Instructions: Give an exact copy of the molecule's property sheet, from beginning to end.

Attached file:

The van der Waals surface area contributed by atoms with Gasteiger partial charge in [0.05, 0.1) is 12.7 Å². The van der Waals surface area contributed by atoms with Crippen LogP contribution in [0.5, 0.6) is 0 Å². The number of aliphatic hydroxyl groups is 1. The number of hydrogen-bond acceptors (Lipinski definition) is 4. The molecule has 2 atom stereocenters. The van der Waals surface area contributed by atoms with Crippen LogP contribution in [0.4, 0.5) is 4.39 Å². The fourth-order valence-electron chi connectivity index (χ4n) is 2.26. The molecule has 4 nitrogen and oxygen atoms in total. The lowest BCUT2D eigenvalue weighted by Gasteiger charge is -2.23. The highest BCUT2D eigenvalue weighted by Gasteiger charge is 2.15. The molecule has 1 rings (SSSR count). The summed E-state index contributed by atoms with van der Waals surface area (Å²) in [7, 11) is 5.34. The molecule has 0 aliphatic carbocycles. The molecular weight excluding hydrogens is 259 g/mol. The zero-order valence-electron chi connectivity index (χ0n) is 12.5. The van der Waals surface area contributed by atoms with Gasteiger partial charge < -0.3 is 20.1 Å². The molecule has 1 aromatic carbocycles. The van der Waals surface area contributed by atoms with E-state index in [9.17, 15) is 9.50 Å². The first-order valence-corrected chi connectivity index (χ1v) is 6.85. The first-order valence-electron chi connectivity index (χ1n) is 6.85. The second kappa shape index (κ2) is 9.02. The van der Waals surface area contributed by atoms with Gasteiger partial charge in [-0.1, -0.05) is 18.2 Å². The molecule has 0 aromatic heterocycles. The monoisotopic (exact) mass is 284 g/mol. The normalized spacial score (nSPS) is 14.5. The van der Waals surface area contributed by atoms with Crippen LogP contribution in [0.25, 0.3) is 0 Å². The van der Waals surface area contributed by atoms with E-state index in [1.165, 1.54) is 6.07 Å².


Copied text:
The van der Waals surface area contributed by atoms with Gasteiger partial charge in [0.05, 0.1) is 12.7 Å². The van der Waals surface area contributed by atoms with Crippen LogP contribution in [0.5, 0.6) is 0 Å². The number of aliphatic hydroxyl groups is 1. The number of hydrogen-bond acceptors (Lipinski definition) is 4. The molecule has 2 atom stereocenters. The van der Waals surface area contributed by atoms with Crippen LogP contribution in [0.4, 0.5) is 4.39 Å². The fourth-order valence-electron chi connectivity index (χ4n) is 2.26. The molecule has 4 nitrogen and oxygen atoms in total. The lowest BCUT2D eigenvalue weighted by Gasteiger charge is -2.23. The highest BCUT2D eigenvalue weighted by Gasteiger charge is 2.15. The molecule has 1 rings (SSSR count). The summed E-state index contributed by atoms with van der Waals surface area (Å²) in [7, 11) is 5.34. The molecule has 0 aliphatic carbocycles. The molecular weight excluding hydrogens is 259 g/mol. The zero-order valence-electron chi connectivity index (χ0n) is 12.5. The van der Waals surface area contributed by atoms with Gasteiger partial charge < -0.3 is 20.1 Å². The molecule has 1 aromatic carbocycles. The van der Waals surface area contributed by atoms with E-state index in [9.17, 15) is 9.50 Å². The first-order valence-corrected chi connectivity index (χ1v) is 6.85. The first-order valence-electron chi connectivity index (χ1n) is 6.85. The second kappa shape index (κ2) is 9.02. The van der Waals surface area contributed by atoms with Gasteiger partial charge in [-0.1, -0.05) is 18.2 Å². The molecule has 0 aromatic heterocycles. The monoisotopic (exact) mass is 284 g/mol. The normalized spacial score (nSPS) is 14.5. The van der Waals surface area contributed by atoms with Crippen LogP contribution in [0.25, 0.3) is 0 Å². The van der Waals surface area contributed by atoms with E-state index in [1.165, 1.54) is 6.07 Å².